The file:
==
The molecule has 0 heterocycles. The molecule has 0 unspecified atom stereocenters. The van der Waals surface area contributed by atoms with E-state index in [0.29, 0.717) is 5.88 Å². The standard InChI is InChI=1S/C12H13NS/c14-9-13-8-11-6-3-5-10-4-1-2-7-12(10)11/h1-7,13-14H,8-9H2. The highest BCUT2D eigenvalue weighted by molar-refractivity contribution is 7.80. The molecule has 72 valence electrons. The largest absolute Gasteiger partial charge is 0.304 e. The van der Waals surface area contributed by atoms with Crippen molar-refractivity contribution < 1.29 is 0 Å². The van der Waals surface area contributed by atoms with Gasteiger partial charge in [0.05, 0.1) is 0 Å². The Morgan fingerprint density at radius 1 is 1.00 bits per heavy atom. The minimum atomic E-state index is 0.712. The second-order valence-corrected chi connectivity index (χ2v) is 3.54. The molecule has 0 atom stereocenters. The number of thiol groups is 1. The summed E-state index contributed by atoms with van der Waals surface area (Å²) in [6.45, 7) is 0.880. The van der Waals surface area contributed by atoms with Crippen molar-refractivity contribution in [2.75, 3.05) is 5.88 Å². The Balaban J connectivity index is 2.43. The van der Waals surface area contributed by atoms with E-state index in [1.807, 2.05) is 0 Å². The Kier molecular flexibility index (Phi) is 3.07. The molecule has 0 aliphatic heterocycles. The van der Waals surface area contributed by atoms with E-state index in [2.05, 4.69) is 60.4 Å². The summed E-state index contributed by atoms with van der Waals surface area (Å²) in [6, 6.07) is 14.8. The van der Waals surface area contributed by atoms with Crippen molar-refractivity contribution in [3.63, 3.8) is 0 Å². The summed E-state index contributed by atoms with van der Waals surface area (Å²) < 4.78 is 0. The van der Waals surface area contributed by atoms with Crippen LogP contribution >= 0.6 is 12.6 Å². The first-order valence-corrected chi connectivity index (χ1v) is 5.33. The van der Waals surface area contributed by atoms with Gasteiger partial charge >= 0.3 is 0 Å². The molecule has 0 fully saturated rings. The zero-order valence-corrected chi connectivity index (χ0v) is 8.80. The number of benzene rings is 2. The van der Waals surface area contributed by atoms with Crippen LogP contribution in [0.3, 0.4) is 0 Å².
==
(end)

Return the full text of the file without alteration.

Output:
The molecule has 0 heterocycles. The molecule has 0 unspecified atom stereocenters. The van der Waals surface area contributed by atoms with E-state index in [0.29, 0.717) is 5.88 Å². The standard InChI is InChI=1S/C12H13NS/c14-9-13-8-11-6-3-5-10-4-1-2-7-12(10)11/h1-7,13-14H,8-9H2. The highest BCUT2D eigenvalue weighted by molar-refractivity contribution is 7.80. The molecule has 72 valence electrons. The largest absolute Gasteiger partial charge is 0.304 e. The van der Waals surface area contributed by atoms with Crippen molar-refractivity contribution < 1.29 is 0 Å². The van der Waals surface area contributed by atoms with Gasteiger partial charge in [0.05, 0.1) is 0 Å². The Morgan fingerprint density at radius 1 is 1.00 bits per heavy atom. The minimum atomic E-state index is 0.712. The second-order valence-corrected chi connectivity index (χ2v) is 3.54. The molecule has 0 atom stereocenters. The number of thiol groups is 1. The summed E-state index contributed by atoms with van der Waals surface area (Å²) in [6.45, 7) is 0.880. The van der Waals surface area contributed by atoms with Crippen molar-refractivity contribution in [2.75, 3.05) is 5.88 Å². The Balaban J connectivity index is 2.43. The van der Waals surface area contributed by atoms with E-state index in [1.807, 2.05) is 0 Å². The Kier molecular flexibility index (Phi) is 3.07. The molecule has 0 aliphatic heterocycles. The van der Waals surface area contributed by atoms with E-state index in [2.05, 4.69) is 60.4 Å². The summed E-state index contributed by atoms with van der Waals surface area (Å²) in [6, 6.07) is 14.8. The van der Waals surface area contributed by atoms with Crippen molar-refractivity contribution in [3.63, 3.8) is 0 Å². The summed E-state index contributed by atoms with van der Waals surface area (Å²) < 4.78 is 0. The van der Waals surface area contributed by atoms with Crippen LogP contribution >= 0.6 is 12.6 Å². The first-order valence-corrected chi connectivity index (χ1v) is 5.33. The van der Waals surface area contributed by atoms with Gasteiger partial charge >= 0.3 is 0 Å². The molecule has 0 fully saturated rings. The zero-order valence-corrected chi connectivity index (χ0v) is 8.80. The number of benzene rings is 2. The van der Waals surface area contributed by atoms with Crippen LogP contribution in [0.3, 0.4) is 0 Å².